JOHANNESBURG (miningweekly.com) – Following the demerger of Afritin Mining from Aim-listed Bushveld Minerals – and its subsequent listing as the only pure-play tin platform on the Aim last week – the company, which has assets in Namibia and South Africa, will focus on becoming “The Africa tin champion” by bringing its flagship Uis tin project, in Namibia, to commercial production, says Afritin Mining CEO Anthony Viljoen.
Based in the resources-rich Erongo region in south-western Namibia, the Uis tin project was once one of the largest opencast tin mines worldwide, before former owner, then South African State-owned metals company Iscor, stopped mining in the 1980s as a result of declining tin prices.
The project currently comprises a small pilot plant, which is currently operating as a bulk testing facility.
“Afritin Mining aims to build an economic pilot plant to achieve commercial production, [and thereafter will] start incremental upscaling to a larger plant,” Viljoen told Mining Weekly Online during a video interview on Monday, noting that the company aims to achieve steady-state production in the next 12 months.
The upgrade of the gravity separation-based pilot plant to commercial scale is estimated to take between 9 and 12 months and will cost about £2-million. The cash flow generated from the operations will be applied to maintain/sustain the operations at a steady state.
Concurrently, Afritin Mining aims to largely complete a bankable feasibility study for the Uis tin project to introduce project financing-related debt of about £20-million for the large-scale commercial industrial plant.
Afritin aims to use the basis of a detailed mine works plan, supplied by consulting firm SRK to Iscor in 1985, for the bankable feasibility study. It will also use confirmatory work required for the pilot plant to bring the project’s resources up to Joint Ore Reserves Committee standards.
Key to the tin company’s plans, Viljoen stressed, was “getting tin product to market as quickly as possible”.
“We have our full mining license, and our environmental permits are all up to date, so we can basically start mining tomorrow,” he quipped.
Afritin aims to eventually mine 3-million tonnes of ore a year and to produce about 5 000 t/y of tin concentrate, at grades of between 60% and 65%. Significant markets for the product include Malaysia and Thailand.
Viljoen highlighted the increasing demand for tin as a versatile metal, paired with a declining supply profile as a result of depleting orebodies and a lack of new deposits coming on stream.
In the past few years the metal has seen prices of up to $33 000/t. Current prices have settled to about $20 000/t.
“We see that as the new base, but it depends on the uptake of new technologies and which deposits can realistically be brought into industrial scale production,” Viljoen acknowledged.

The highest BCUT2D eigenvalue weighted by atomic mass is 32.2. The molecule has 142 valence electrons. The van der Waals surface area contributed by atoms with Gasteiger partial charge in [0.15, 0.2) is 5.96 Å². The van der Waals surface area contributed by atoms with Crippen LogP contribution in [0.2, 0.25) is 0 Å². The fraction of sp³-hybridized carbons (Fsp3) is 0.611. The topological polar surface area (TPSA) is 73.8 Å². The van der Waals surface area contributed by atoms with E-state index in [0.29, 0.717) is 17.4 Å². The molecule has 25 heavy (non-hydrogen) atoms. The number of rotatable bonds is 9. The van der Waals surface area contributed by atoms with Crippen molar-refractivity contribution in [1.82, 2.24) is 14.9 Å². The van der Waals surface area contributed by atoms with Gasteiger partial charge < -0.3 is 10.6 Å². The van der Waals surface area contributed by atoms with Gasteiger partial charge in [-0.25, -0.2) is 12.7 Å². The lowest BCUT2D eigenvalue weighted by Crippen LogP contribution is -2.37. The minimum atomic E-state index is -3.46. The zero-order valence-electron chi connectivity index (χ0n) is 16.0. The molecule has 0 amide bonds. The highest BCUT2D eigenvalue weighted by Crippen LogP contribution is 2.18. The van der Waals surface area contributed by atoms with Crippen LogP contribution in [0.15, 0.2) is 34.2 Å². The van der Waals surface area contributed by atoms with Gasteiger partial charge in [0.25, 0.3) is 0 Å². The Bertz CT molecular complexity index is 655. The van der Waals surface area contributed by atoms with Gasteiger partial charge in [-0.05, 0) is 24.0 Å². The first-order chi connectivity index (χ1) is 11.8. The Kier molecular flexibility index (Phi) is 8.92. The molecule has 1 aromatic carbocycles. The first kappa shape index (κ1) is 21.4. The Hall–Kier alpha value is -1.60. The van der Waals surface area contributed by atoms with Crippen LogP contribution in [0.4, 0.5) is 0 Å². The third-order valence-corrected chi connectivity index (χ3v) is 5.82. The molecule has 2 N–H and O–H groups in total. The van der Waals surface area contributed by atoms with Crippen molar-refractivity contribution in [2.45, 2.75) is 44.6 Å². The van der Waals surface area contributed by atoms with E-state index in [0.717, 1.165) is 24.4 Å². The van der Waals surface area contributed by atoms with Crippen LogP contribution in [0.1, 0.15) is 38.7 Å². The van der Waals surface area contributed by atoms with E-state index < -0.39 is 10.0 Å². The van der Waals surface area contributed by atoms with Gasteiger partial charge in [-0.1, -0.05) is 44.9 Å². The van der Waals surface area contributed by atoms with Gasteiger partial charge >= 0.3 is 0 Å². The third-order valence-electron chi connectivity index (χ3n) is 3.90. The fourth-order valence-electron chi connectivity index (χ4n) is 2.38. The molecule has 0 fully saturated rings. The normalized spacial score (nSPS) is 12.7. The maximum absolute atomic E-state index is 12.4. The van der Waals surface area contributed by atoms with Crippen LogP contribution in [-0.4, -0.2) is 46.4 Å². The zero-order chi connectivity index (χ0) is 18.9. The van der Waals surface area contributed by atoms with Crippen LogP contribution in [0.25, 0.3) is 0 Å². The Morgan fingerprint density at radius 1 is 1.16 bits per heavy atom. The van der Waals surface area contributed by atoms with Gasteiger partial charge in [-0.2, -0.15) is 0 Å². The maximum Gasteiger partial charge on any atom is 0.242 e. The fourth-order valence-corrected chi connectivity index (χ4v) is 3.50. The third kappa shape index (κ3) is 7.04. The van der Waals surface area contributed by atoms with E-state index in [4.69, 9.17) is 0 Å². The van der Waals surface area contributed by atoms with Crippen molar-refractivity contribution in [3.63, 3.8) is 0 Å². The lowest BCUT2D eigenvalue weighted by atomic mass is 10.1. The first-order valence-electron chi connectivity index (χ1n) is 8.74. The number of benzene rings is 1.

Tin, which is also known as a “green metal”, can be used as a substitute for lead in solders, as well as in applications for electric vehicles and household solar photovoltaic applications, related to lithium battery storage.
Viljoen emphasised the advantages of the Uis project, which include well-defined geology from the pits, as a result of the mineralisation in the pegmatite rocks. Further, the coarse grain of the rock will allow for better liberation of the tin during the metallurgical process.
Advantages also include easy accessibility/availability of infrastructure in Namibia, with Viljoen highlighting the country as an important mining investment destination, as a result of it being a stable jurisdiction with fairly consistent mining laws.
Afritin has further noted that, according to the Chamber of Mines’ yearly report, Namibia’s mining sector “is characteristic of sizeable growth potential as it has continued to perform comparatively well”.
“Importantly, Uis will be Afritin Mining’s flagship project in becoming the Africa tin champion,” highlighted Viljoen. He believes that, with only 6% of the world’s tin mines being opencast, there may not be other tin deposits similar in scale to Uis that are open-castable worldwide.
Viljoen further argued that, while Africa used to be the fourth-largest exporter of tin, there have been no industrially developed projects on the continent, in modern times.
“[However,] Afritin Mining aims to bring Africa up to its past production levels of tin, and to become the primary mover of tin concentrate from the African continent or from a portfolio of tin assets,” Viljoen said, adding that having industrial-scale production will be the company’s competitive advantage in the market.
According to Viljoen, the only other comparable opencast tin mine worldwide is Pitinga, in Brazil, which is owned by Peruvian miner Minsur.
Current tin projects in Africa include miner Alphamin Resources’ Bisie tin project, in the Democratic Republic of Congo, and ASX-listed mineral exploration and development company Kasbah Resources’ Achmach tin project, in Morocco.
Namibia, meanwhile, which was once a prolific tin producer, nevertheless still has several tin occurrences in numerous pegmatite belts that run from the coast to 200 km inland, Viljoen stressed.